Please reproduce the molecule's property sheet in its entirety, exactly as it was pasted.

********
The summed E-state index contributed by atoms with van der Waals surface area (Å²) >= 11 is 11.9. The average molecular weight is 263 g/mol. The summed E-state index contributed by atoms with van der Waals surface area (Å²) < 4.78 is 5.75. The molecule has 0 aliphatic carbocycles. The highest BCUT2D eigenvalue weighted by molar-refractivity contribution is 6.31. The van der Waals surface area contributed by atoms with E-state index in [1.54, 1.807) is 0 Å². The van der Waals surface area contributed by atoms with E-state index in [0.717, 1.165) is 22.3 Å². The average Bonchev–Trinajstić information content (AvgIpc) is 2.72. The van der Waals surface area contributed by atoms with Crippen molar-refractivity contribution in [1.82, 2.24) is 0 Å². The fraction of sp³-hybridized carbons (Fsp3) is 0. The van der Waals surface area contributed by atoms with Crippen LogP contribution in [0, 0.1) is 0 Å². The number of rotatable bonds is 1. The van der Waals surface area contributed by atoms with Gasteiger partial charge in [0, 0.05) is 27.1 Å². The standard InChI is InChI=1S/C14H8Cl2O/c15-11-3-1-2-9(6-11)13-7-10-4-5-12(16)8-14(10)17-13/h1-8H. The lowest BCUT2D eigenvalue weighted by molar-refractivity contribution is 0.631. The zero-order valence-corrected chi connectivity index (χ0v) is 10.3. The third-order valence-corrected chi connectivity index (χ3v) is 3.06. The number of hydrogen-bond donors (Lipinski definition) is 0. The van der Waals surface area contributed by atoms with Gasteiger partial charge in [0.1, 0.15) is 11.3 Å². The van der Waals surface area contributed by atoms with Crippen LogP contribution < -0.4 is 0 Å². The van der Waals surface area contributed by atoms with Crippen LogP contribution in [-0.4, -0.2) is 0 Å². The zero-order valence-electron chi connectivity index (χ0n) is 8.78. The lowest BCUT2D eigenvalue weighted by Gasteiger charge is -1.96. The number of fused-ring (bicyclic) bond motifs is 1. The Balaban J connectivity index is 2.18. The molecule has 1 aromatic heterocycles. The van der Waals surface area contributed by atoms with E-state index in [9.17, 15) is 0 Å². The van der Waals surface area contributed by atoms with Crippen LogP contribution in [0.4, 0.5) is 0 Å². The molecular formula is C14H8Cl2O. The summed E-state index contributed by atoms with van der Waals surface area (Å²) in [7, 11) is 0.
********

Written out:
The summed E-state index contributed by atoms with van der Waals surface area (Å²) >= 11 is 11.9. The average molecular weight is 263 g/mol. The summed E-state index contributed by atoms with van der Waals surface area (Å²) < 4.78 is 5.75. The molecule has 0 aliphatic carbocycles. The highest BCUT2D eigenvalue weighted by molar-refractivity contribution is 6.31. The van der Waals surface area contributed by atoms with E-state index in [1.54, 1.807) is 0 Å². The van der Waals surface area contributed by atoms with E-state index in [0.717, 1.165) is 22.3 Å². The average Bonchev–Trinajstić information content (AvgIpc) is 2.72. The van der Waals surface area contributed by atoms with Crippen molar-refractivity contribution in [1.82, 2.24) is 0 Å². The fraction of sp³-hybridized carbons (Fsp3) is 0. The van der Waals surface area contributed by atoms with Crippen LogP contribution in [0, 0.1) is 0 Å². The number of rotatable bonds is 1. The van der Waals surface area contributed by atoms with Gasteiger partial charge in [0, 0.05) is 27.1 Å². The standard InChI is InChI=1S/C14H8Cl2O/c15-11-3-1-2-9(6-11)13-7-10-4-5-12(16)8-14(10)17-13/h1-8H. The lowest BCUT2D eigenvalue weighted by molar-refractivity contribution is 0.631. The zero-order valence-corrected chi connectivity index (χ0v) is 10.3. The third-order valence-corrected chi connectivity index (χ3v) is 3.06. The number of hydrogen-bond donors (Lipinski definition) is 0. The van der Waals surface area contributed by atoms with Gasteiger partial charge in [0.1, 0.15) is 11.3 Å². The van der Waals surface area contributed by atoms with Crippen LogP contribution < -0.4 is 0 Å². The van der Waals surface area contributed by atoms with Crippen LogP contribution in [-0.4, -0.2) is 0 Å². The zero-order valence-electron chi connectivity index (χ0n) is 8.78. The lowest BCUT2D eigenvalue weighted by Gasteiger charge is -1.96. The number of fused-ring (bicyclic) bond motifs is 1. The Balaban J connectivity index is 2.18. The molecule has 1 aromatic heterocycles. The van der Waals surface area contributed by atoms with E-state index in [9.17, 15) is 0 Å². The van der Waals surface area contributed by atoms with Crippen LogP contribution in [0.4, 0.5) is 0 Å². The molecular formula is C14H8Cl2O. The summed E-state index contributed by atoms with van der Waals surface area (Å²) in [7, 11) is 0.